Sun, 15 Jun 2008
From: The Jakarta Post
By Adianto P. Simamora, The Jakarta Post, Jakarta
Despite tougher measures to combat graft, Indonesia remains at the top of the corruption index in the East Asia region, the latest UN Development Program report says.

The report, Tackling Corruption, Transforming Lives, gave Indonesia a score of 4.2 out of 5 on the corruption index for its police, judiciary and tax office -- the highest score in the East Asia region.

The report cited the 2007 Transparency International Global Corruption Barometer, which measured public perceptions of corruption in public service institutions.

The Indonesian police often demand bribes from the public, the report said.

"One study, in Indonesia, involved accompanying truckers in long inter-provincial journeys that encountered multiple police checkpoints," it said.

"The bribery expenses at these checkpoints constituted around 13 percent of the transportation cost which, though less than the fuel cost, is a little more than the wage cost."

Indonesia is using the tax revenue sector as a pilot project for institutional reforms designed to curb corruption.

The UNDP released its Asia-Pacific human development report in Jakarta on Thursday.

The report said nearly one in five people in the Asia-Pacific region claimed to have paid a bribe to police during the previous year and only a quarter of crimes in Asia were reported because of a lack of trust in the police and courts.

"Justice has a price, and two-thirds of the Asian population consider the courts to be corrupt," it said.

The report said "petty" corruption was a massive drain on Asian economic growth and hit the poor the hardest.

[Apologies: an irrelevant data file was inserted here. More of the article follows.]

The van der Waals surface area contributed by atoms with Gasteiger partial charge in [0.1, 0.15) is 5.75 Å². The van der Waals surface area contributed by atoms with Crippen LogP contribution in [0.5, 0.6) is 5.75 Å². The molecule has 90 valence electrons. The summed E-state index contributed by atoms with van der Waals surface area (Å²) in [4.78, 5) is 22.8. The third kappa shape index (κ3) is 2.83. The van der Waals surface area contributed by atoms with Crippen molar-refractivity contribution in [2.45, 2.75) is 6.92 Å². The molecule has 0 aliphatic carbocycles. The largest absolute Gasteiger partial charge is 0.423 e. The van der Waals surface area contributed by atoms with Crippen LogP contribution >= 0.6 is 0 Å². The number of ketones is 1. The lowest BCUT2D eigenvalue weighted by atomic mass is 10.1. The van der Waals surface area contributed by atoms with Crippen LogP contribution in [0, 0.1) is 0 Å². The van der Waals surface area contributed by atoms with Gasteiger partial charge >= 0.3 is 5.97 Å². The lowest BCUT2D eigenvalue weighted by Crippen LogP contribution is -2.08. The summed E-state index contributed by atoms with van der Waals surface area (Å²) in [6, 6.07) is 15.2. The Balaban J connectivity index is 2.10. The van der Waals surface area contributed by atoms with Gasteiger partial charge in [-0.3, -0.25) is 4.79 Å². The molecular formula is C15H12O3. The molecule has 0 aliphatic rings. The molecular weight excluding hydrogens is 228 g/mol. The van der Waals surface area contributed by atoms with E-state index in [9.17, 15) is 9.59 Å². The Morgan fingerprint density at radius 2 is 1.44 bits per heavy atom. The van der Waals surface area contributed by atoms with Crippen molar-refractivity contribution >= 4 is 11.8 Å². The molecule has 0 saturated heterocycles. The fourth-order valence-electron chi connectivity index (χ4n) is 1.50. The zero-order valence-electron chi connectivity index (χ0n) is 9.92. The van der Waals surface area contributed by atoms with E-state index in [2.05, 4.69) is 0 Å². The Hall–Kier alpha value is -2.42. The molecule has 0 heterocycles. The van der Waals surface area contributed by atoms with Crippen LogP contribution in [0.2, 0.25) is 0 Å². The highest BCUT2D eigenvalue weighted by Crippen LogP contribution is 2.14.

"Petty corruption is a misnomer," Anurahha Rajivan, head of the UNDP Regional Human Development Report unit, said.

She said anti-corruption efforts too often concentrated on exposing the "big fish".

"Hauling the rich and powerful before the courts may grab the headlines, but the poor will benefit more from efforts to eliminate the corruption that plagues their everyday lives," she said.

The health sector also is subject to corruption, the report found, with many people in South Asia having to pay bribes to gain admission into the hospital and mothers even having to pay to see their newborn babies.

Corruption has led to the deaths of millions of the children in the region from diarrhea and diseases caused by unclean water and poor sanitation.

In the education sector, corruption is related to fewer children attending school and higher drop-out and illiteracy rates.

An extreme type of education corruption is found in "ghost teachers" who may be on the payroll but never set foot in the classroom, the report said.

Corruption has also been evident in natural resources, with many politicians awarding concessions to family members or political allies.

It said in some Asia-Pacific countries, the proportion of illegal logging, which often involved corruption, might be as high as 90 percent.

"In Indonesia, less than one-fourth of the total logging operations, estimated at US$6.6 billion, is legal," the report said.

"Informal payments and bribes in this sector are estimated to be more than $1 billion a year."

UN resident coordinator and UNDP resident representative in Indonesia, El-Mostafa Benlamlih, said for Indonesia, the timing of this report could not be better because the debate about how to deal with corruption was as lively as ever.

"Stemming the tide of corruption today will save Asia-Pacific nations billion of dollars toward a better tomorrow," he said.



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